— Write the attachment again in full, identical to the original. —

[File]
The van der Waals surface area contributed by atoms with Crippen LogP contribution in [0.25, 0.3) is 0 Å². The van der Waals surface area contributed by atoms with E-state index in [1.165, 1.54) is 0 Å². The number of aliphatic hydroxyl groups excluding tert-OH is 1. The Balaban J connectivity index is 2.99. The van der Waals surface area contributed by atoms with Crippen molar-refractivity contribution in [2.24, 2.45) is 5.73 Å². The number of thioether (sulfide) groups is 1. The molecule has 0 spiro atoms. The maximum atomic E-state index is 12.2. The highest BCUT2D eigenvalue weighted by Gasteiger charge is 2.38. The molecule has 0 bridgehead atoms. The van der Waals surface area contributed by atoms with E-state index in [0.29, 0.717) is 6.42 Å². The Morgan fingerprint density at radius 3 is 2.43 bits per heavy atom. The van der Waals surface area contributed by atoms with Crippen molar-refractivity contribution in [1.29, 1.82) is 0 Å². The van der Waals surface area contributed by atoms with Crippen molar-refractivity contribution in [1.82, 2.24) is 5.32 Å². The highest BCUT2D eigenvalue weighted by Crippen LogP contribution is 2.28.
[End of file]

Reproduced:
The van der Waals surface area contributed by atoms with Crippen LogP contribution in [0.25, 0.3) is 0 Å². The van der Waals surface area contributed by atoms with E-state index in [1.165, 1.54) is 0 Å². The number of aliphatic hydroxyl groups excluding tert-OH is 1. The Balaban J connectivity index is 2.99. The van der Waals surface area contributed by atoms with Crippen molar-refractivity contribution in [2.24, 2.45) is 5.73 Å². The number of thioether (sulfide) groups is 1. The molecule has 0 spiro atoms. The maximum atomic E-state index is 12.2. The highest BCUT2D eigenvalue weighted by Gasteiger charge is 2.38. The molecule has 0 bridgehead atoms. The van der Waals surface area contributed by atoms with E-state index in [0.29, 0.717) is 6.42 Å². The Morgan fingerprint density at radius 3 is 2.43 bits per heavy atom. The van der Waals surface area contributed by atoms with Crippen molar-refractivity contribution in [1.29, 1.82) is 0 Å². The van der Waals surface area contributed by atoms with Crippen molar-refractivity contribution in [1.82, 2.24) is 5.32 Å². The highest BCUT2D eigenvalue weighted by Crippen LogP contribution is 2.28.